Today, concerning the above-mentioned countries, COVID-19 and consequent restrictions following the emergency, with the related social restriction, has imposed the suspension of the majority of the hearings, but some of them couldn’t be postponed. For this reason, the use of communication tools has been permitted. A simple example is the recent introduction of the decree of the Italian Ministry of Justice permits the use of Skype Business and Microsoft Teams for hearings[6], as same as in UK[7] and France[8]. In Germany, the use of such communications tools had been formally permitted in civil in 2013, but yet not fully implemented[9].  

Not only national courts have adopted measures to ensure the continued of the justice. Indeed, with the 2020/11 press release of the 23 April 2020, the International Court of Justice, the principal judicial organ of the United Nations, continues to perform its functions despite the containment measures put in place around the world to halt the spread of the COVID-19. Through the use of modern technologies, the Court has made the necessary arrangements to hold virtual meetings and to adapt its working methods to the need to work remotely during the current pandemic. In the past weeks, committee meetings of the Court have taken place through videoconference. On 22 April 2020, the Court held the first virtual plenary meeting in its history[10]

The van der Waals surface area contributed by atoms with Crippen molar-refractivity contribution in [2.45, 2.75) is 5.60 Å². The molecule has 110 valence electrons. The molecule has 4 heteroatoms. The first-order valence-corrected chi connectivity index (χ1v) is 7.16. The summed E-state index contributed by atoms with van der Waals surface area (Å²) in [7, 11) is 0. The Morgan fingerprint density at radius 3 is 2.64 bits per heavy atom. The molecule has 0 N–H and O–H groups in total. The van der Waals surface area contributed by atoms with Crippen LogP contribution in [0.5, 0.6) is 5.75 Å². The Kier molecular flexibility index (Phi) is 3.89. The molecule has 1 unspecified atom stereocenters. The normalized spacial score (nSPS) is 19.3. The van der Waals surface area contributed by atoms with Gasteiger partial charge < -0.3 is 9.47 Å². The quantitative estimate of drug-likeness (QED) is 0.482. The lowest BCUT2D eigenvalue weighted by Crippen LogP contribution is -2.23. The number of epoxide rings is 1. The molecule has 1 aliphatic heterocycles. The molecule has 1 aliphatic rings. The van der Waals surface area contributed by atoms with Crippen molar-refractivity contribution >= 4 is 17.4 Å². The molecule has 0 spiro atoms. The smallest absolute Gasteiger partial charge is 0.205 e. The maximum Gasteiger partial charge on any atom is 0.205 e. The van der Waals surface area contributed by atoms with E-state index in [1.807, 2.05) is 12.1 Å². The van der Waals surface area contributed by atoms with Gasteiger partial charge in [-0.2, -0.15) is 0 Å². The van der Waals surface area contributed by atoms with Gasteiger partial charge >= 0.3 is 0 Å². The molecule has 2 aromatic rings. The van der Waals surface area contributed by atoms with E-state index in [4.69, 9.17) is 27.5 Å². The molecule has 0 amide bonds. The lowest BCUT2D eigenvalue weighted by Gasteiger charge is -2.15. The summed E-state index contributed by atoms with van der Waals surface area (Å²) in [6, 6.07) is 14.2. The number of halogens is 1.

Without the COVID-19 restrictions, the use of these technologies would have needed: large political discussions, administrative reforms and public tenders. Recently, as highlighted by Harari[11]emergencies fast-forward historical processes. In fact, in many cases, decisions that in normal times could take years of deliberation are passed in a matter of hours. On the one hand, emergencies impose to think out of the box and find solutions. Priorities change, the conflict between rights and interests is somehow resolved, and old obstacles are overcome. On the other hand, the risks stay the same. The main difference is that now they are not more discussed ex-ante, but instead, they are controlled ex-post.

The issues for the next future could be the followings: i) what to save, ii) what to change and ii) what to do when the emergency will be completely over?

Save the creativity and problem-solving attitude. What made possible the brute force used of technology inside the justice system, facing some issues before their discussion reversed the approach: first do than debate. That approach is an administrative strength.

Change the terms of the agreement. Technologies used today for facing the emergency could arise issues related to data governance and control. However, a new agreement with the market players could save the tools with just changing the terms of the agreements. Justice systems have their commercial and political power as an asset.